Morelli said construction on Highland Avenue already won’t begin until spring 2015.

Gardiner’s local state representative, Gay Grant, spoke to councilors at the start of the public hearing.

Grant, a Democrat from Gardiner, warned councilors not to count on a recent amendment to the state budget that would fund revenue sharing at its current level.

She said despite her and many others in the Legislature supporting the amendment, she thinks it’s more of a symbolic gesture.

The city published two announcements on its website urging residents to contact their local legislators about revenue sharing. The website displayed an alert on the top of its home page Wednesday titled “Avoid a Property Tax Increase” with flashing arrows.

That announcement urged residents to tell their legislators that they support the amendment to not decrease revenue sharing.

Grant said she would be hesitant to support amending the proposed state budget, because an amendment would likely open the door to other changes.

“If we begin to pick apart this carefully wrought compromise,” Grant said, “then the whole budget begins to unravel, like a thread pulled out of a cloth,” Grant said.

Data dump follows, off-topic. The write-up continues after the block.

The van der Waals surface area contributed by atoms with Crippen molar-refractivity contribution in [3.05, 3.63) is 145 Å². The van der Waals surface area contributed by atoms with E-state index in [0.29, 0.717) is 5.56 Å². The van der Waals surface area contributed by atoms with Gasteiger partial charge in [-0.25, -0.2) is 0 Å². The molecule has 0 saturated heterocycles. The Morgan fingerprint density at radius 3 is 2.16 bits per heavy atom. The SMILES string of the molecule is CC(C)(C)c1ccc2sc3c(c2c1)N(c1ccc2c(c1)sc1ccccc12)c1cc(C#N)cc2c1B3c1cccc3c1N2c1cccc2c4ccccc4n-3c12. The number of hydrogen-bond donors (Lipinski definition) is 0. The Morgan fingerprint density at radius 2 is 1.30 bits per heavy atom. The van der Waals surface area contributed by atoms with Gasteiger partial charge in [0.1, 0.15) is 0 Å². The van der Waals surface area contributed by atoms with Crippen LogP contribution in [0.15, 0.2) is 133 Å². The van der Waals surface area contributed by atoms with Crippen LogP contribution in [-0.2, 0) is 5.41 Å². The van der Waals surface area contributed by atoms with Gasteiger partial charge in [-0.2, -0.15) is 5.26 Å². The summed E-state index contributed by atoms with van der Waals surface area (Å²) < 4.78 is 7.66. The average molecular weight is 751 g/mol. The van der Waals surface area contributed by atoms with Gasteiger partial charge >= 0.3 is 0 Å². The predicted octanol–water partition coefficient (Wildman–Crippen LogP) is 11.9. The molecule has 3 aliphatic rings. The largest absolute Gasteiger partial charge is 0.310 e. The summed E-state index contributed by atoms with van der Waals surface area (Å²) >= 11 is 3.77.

The council meeting got off to a slow start with an hour-long discussion regarding the renewal of a liquor and amusement license for Water Street Grill.

The council approved the renewal of the liquor license and directed city staff to issue an amusement license after agreeing to some restrictions.

Discussion centered on past noise complaints from neighbors about the noise of outdoor events.

The council also approved a design of a new gazebo that the Parks and Recreation Committee created over the course of several months with input from the public and committee members.

The previous gazebo in the Gardiner Common was torn down at the end of last year because of concerns for its structural integrity

Brian Kent, who drew the design of the gazebo, presented it to the council. He said the city could have it out to bid within two weeks, with the bids back by the end of July.”


Paul Koenig — 621-5663
[email protected]